The lack of responsibility taken by the brand is a slap in the face not only to those harmed by the product, but also to the consumers paying attention to the facts of the case. When a company or its employees are found to have done material harm to others, an apology is the very minimum of public expectation. Instead, the only substantive concession made by the brand has been to discontinue baby powder sales in the United States – while still shipping to overseas markets.

This decision has become a hot-button issue, with over 170 nonprofit organizations advocating to discontinue the sale of Johnson & Johnson Baby Powder internationally. The choice to move unsafe product around instead of taking it off shelves entirely is not a new strategy for the company, which pivoted to selling to low-income, predominantly non-white communities during the last round of public backlash.

The timing of this ruling could not have been worse for the brand, as the movement for racial equity and social justice sweeps the nation. Some are calling the choice to target communities of color with carcinogenic products racist. That criticism escalated in volume and intensity following the brand’s recent choice to move sales of their product to warm weather countries that are primarily populated by non-whites.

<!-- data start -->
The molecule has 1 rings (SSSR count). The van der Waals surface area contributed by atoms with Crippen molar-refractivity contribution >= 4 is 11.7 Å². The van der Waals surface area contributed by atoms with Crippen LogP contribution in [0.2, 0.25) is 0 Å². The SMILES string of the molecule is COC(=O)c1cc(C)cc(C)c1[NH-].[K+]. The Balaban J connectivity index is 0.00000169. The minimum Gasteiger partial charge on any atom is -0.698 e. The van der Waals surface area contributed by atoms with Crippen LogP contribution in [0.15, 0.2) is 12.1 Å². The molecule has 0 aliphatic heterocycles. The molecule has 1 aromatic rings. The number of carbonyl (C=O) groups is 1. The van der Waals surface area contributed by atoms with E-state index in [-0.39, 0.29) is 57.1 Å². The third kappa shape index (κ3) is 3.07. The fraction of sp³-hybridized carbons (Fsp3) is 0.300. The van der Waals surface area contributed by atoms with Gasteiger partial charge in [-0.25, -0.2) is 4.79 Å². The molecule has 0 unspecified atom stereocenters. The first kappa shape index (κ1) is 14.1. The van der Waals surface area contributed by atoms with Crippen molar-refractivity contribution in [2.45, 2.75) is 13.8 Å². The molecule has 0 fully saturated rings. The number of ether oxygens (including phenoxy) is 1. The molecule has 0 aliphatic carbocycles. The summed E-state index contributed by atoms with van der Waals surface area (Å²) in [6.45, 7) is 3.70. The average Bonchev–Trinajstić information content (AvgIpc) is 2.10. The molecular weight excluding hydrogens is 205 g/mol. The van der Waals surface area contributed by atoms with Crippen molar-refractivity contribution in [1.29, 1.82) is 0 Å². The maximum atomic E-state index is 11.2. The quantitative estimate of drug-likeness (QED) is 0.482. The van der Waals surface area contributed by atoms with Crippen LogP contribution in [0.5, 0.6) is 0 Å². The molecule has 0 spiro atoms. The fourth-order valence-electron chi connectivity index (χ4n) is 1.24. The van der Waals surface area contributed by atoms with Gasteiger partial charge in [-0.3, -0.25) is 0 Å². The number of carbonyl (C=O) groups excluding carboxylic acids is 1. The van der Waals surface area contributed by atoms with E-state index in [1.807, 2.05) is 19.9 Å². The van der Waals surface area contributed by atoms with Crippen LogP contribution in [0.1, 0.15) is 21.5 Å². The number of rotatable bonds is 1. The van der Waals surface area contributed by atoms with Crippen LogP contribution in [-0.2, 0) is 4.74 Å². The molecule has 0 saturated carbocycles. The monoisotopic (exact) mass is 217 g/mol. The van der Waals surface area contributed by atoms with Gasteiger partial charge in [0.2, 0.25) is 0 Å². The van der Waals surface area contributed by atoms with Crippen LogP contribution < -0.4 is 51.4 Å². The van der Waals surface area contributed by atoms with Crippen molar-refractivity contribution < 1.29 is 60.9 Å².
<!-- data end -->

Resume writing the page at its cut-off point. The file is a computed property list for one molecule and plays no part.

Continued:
As happens far too often in the court of public opinion, Johnson & Johnson has relied primarily on the advice of lawyers instead of professional communicators in an effort to reduce the amount of payout the brand will make in future lawsuits. This isn’t a new phenomenon: comms experts and legal advisors often clash over financial and reputational issues. In terms of harm reduction, however, one could argue that by refusing to take at least some responsibility for their actions, the brand could suffer extensive damage well into the future. That argument becomes even stronger when considering that a younger generation of buyers is much more concerned with brand ethics than those that preceded them.